Lawmakers this week criticized the Transportation Security Administration for its failure to perform in undercover tests of its airport security measures. Legislators on the House Oversight and Government Reform Committee pressed officials from TSA on its miserable record in those tests, as well as a Government Accountability Office report’s finding that “TSA has not consistently evaluated the overall effectiveness of new technologies before adopting them.”

A report leaked this past summer says that TSA agents failed to identify bombs and weapons 95 percent of the time, including once when a scanner missed a bomb taped to the middle of an undercover tester’s back. These recent numbers are worse than they were in 2007, when TSA agents failed to find bombs 75 percent of the time, according to congressional overseers.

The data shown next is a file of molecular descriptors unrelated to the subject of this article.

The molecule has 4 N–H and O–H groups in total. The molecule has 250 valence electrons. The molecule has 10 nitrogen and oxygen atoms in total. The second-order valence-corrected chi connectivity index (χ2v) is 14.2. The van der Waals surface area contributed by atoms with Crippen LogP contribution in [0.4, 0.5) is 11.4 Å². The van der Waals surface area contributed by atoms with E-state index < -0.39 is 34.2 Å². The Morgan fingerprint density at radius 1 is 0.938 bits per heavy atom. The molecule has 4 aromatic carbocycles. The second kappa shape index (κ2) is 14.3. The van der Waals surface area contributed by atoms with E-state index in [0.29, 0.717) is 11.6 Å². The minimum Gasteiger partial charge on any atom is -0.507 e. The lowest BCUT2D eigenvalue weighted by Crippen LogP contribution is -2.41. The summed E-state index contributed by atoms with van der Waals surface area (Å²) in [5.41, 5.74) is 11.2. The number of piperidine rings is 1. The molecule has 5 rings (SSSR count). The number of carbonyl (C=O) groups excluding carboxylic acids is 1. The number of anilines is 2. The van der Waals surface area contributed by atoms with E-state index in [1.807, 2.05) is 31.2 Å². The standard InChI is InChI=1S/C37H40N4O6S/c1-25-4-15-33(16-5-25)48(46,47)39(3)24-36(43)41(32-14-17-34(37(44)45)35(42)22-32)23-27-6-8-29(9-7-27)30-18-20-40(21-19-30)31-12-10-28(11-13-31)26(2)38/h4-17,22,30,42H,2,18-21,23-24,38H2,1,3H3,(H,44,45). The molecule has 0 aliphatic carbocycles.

“Consistently evaluat[ing] the overall effectiveness of new technologies” sounds nice and all, but there’s a lot of money to be made in the security theater business.

Michael Chertoff was the head of DHS between the years 2005 and 2009. When he left public “service” in 2009, he founded an organization called the Chertoff Group, which counted among its clients manufacturers of full-body scanners. After the undie-bomb scare, Chertoff took to the press to advise that TSA adopt full-body scanners. Imagine that!

The government subsequently spent $160 million on the scanners, which basically everyone hates and which don’t work. Aren’t you glad you have to take your shoes off?


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